I feel anxious, I have anxiety disorder – I am ill!
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I feel anxious, I have anxiety disorder – I am ill!



Anxiety is a general term for experiences that are characterised by nervousness, fear, apprehension, and worrying. So-called ‘anxiety disorders’ affect how we feel and behave and can produce real physical symptoms, such as panic, which in turn is characterised by heart palpitations, dizziness, and shortness of breath.  A doctor’s initial task is to see if our anxiety is caused by a medical condition – if it’s not that then what is causing me to feel the way that I do and what can I do about it?  This blog discusses two approaches for working with anxiety symptoms, in the therapy setting – psychotherapy using an ‘existential’ frame and a more behavioural, psychological treatment, which is used extensively in both NHS and the private sector – cognitive-behavioural therapy, or CBT.

My initial thoughts about anxiety is that it is a heavily medicalised phenomenon and one that is more-often-than-not described as a co-occurring symptom in common mental disorder, such as depression.  A study undertaken by the Adult Psychiatric Morbidity Survey published in 2016 found that one in three adults of working age are now receiving treatment for anxiety states, with treatment options generally being symptomatic (focused on symptoms and behaviours) and often neglecting the underlying causes of anxious distress.  CBT is typically the psychological therapy recommended to address thoughts and behaviours, frequently alongside anti-anxiety medication (anxiolytics and beta-blockers), which are prescribed to alleviate the intensity of symptoms.  CBT is commonly accepted to be a ‘behaviour-change model’ rather than a typical ‘talking therapy’, such as counselling or longer-term psychotherapy.  The primary function of CBT is to address underlying, dysfunctional assumptions in somebody’s cognitions (thoughts and thought processes) through rationalising and reorganising unhelpful thoughts (distortions and ruminations) and by using a process of re-education and training of the client, by the therapist.  I believe that whilst anxiety symptoms are workable clues to unresolved, intrapersonal distress that we experience as part of the Human Condition (being alive or being-in-life) such clues are typically not the focus of CBT, which through a variety of structured treatment interventions leans more towards the ‘here-and-now’, teaching the person to observe, express unhelpful thoughts, and behaviours, differently.  Research in the field suggests a closer working alliance between CBT and the medical treatment model than say, other forms of psychotherapy and beyond that, the medical model’s alliance with the pharmaceutical companies.  Additionally, whilst CBT is perceived to possess a higher scientific value compared with more traditional psychotherapies, due to its highly structured, manualised approach, recent research offers a less qualifying argument for improving clinical outcomes in the longer-term.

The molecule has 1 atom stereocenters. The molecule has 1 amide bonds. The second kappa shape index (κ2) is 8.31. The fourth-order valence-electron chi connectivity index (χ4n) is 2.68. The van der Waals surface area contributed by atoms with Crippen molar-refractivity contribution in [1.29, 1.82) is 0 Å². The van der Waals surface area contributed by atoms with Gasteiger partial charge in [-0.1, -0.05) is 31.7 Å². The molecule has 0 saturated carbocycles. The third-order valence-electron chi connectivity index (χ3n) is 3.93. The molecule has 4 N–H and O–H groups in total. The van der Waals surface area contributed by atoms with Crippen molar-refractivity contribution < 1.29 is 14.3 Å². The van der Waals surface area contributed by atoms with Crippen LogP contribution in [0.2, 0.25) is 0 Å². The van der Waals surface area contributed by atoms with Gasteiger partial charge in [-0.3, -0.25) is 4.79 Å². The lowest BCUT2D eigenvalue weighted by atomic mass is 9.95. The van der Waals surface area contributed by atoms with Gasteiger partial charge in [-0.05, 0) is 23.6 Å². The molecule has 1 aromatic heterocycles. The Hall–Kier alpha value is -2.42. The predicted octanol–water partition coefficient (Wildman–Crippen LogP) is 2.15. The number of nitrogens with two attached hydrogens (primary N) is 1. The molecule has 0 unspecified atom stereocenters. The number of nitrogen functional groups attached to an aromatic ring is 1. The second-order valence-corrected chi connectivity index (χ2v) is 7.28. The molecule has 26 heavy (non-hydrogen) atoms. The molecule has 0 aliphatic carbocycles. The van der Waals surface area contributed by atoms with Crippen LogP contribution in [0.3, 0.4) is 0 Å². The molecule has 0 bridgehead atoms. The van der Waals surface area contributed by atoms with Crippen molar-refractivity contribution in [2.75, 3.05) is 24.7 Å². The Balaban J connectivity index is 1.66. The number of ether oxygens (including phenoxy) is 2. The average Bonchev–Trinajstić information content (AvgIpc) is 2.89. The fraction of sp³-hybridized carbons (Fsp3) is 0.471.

Considering the phenomena of anxiety using a model that is possibly more philosophical than clinical in its approach, existential psychotherapy approaches the idea of anxiety as an inevitable consequence of ‘being-in-life’, the persistent threat to our being and the ultimate, unavoidable prospect of our death – rather than as a pathologised, medical experience.  An existential approach is less concerned with technique and intervention, such as that used in CBT and instead is more aligned with the principles of phenomenology – exploring and understanding the subjective experience of the person, their individual self and their self in relation to others and the world.  What it is to be human – who we are, our meaning and purpose, where we fit, and what makes us tick!  Research into existential approaches to psychotherapy is proportionately less than the research and evidence generated for CBT, which due to its aforementioned manualised and technique-based approach, is easier to measure and quantify.  However, there is a good amount of evidence-based research around the core practices that feature as part of an existential psychotherapy model.

Despite the two approaches discussed here being fundamentally different, I believe that there are some noteworthy similarities between their aims and intentions.  The psychiatrist and psychotherapist Rollo May’s reflections to approaching anxiety through the use of psychotherapy suggested the importance of both existential-phenomenological and cognitive-behavioural ideas.  Phenomenologically, using an existential frame – that unlocking of meaning and self-awareness; what May called ‘awakening’, and the re-education values of cognitive-behavioural theory. As such, there is a growing body of research of an integrative approach that takes account of both existential and cognitive-behavioural approach in locating meaningful clues to our anxiety state and taking these (clues) and learning to view their meaning and affects, differently.

If you experience persistent and irrational nervousness, fear, apprehension, and worry and traditional treatments such as medication and CBT don’t appear to be working for you, a different approach such as that described in this blog might help.

Ready to talk?  We’re ready to listen.  For more information about booking a consultation:

W: banishthecrows.co.uk

E: jeremy@banishthecrows.co.uk

T: 07791 524 634

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